Poland’s balance of payments data for October surprised slightly positively. The current account showed a significant surplus (2 billion euros, compared to 400 million euros in September). It was close to our forecast and slightly above consensus. Surpluses in merchandise trade (€1.3 billion, up from €800 million in September) and services (€3 billion, same as the previous month) offset shortfalls in primary income (€1.9 billion ) and secondary (400 million euros). In cumulative terms of the last 12 months, we estimate that the current account surplus improved to 0.8% of GDP in October from 0.6% the previous month. At the same time, the positive goods balance improved from 0.2% of GDP to 0.7% of GDP, respectively.
The key factor affecting the current account balance in October was a marked improvement in the negative primary income balance. This balance is made up of income from direct, portfolio and other investments. We estimate that the greatest improvement occurred in the balance of direct investment income, which consists of reinvested profits, dividends and interest on debt instruments. Following the pattern of previous years, October was generally a month with lower dividend payments to foreign owners. CSO data shows a 7.2% year-over-year decline in core business profits in Q3 2023 to date at medium and large non-financial companies (companies with more than 50 employees).
Regarding other items in the current account:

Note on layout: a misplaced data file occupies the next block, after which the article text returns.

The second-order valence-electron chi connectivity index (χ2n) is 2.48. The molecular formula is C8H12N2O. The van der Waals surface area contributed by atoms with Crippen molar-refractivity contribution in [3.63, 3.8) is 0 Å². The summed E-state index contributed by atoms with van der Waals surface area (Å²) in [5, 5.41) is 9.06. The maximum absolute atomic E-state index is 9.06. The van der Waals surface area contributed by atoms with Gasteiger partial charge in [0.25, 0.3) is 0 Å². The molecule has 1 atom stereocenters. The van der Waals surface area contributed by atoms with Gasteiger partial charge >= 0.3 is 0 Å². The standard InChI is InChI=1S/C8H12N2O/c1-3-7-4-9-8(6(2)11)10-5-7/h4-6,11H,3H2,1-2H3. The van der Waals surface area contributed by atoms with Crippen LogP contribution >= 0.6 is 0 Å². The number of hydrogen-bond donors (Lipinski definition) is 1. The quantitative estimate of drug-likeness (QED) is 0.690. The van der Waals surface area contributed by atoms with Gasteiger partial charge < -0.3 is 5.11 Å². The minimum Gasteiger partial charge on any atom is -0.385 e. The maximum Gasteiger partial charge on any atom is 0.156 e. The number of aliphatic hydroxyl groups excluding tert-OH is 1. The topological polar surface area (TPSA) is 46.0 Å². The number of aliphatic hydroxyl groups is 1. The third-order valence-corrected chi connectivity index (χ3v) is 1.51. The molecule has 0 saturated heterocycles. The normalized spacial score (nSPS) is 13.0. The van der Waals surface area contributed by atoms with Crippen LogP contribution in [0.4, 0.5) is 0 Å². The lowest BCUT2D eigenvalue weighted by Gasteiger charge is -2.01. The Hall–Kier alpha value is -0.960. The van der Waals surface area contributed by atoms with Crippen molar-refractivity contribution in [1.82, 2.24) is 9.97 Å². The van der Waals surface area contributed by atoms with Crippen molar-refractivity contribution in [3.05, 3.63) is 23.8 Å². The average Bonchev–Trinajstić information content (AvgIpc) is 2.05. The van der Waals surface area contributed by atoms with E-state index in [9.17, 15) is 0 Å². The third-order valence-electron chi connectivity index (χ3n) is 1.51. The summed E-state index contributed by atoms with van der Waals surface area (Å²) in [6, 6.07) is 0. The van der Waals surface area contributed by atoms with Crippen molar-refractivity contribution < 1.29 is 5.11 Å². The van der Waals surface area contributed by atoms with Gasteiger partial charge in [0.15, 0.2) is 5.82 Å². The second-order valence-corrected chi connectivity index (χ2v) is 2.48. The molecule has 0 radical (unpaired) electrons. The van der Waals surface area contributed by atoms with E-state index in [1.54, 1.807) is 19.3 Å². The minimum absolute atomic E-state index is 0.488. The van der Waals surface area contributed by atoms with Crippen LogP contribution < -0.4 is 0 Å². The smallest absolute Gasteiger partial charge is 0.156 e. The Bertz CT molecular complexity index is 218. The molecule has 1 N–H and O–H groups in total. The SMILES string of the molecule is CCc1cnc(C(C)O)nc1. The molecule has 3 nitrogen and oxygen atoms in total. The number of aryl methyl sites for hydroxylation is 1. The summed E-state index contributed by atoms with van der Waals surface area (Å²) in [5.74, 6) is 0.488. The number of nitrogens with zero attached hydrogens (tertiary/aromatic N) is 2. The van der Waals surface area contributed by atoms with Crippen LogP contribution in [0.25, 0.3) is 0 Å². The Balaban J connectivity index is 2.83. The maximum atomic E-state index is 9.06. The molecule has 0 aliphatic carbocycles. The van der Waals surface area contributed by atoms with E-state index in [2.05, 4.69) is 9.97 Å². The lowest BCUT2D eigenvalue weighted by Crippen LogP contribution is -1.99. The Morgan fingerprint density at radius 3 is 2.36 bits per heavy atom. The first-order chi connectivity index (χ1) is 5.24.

- The merchandise surplus was accompanied by a surprising improvement in the value of trade, especially exports.
- The value of euro-denominated merchandise exports increased by 1.6% year-on-year (after falling 4.3% in September), while imports fell by 8.4% year-on-year, after a deep drop of 14.8% a month before.
As a net importer of energy raw materials, Poland is benefiting from the end of last year’s energy shock, mainly in the natural gas and coal markets.
However, the relatively low trade volumes continue to reflect the stagnation of the eurozone economy and a (shallow) recession in Germany (on the export side), as well as the resurgence of domestic consumption and investment demand and the continued year-on-year drop in energy raw material prices (on the export side). import side). The disappointing eurozone industrial production data published yesterday (-0.7% month-on-month, seasonally adjusted) does not bode well for a rapid rebound in external demand. Instead, domestic disinflation will support real wage growth and a rebound in consumer demand, which should translate into a rebound in imports.
According to the NBP commentary, in October there was a decrease in the value of exports, expressed in PLN, in five of the six main commodity categories, mainly in supply goods, but also in capital goods, foods and consumer products. There was only an increase in transport equipment, led by exports of pickup trucks, highway tractors, electric multiple units and passenger cars (eastbound). Exports of auto parts declined, reflecting Western Europe’s weak economy. As for imports, they fell in items such as fuel, supply goods and capital goods. In consumer goods and food there was a smaller drop than in previous months, while imports of transportation equipment remained at similar levels to last year.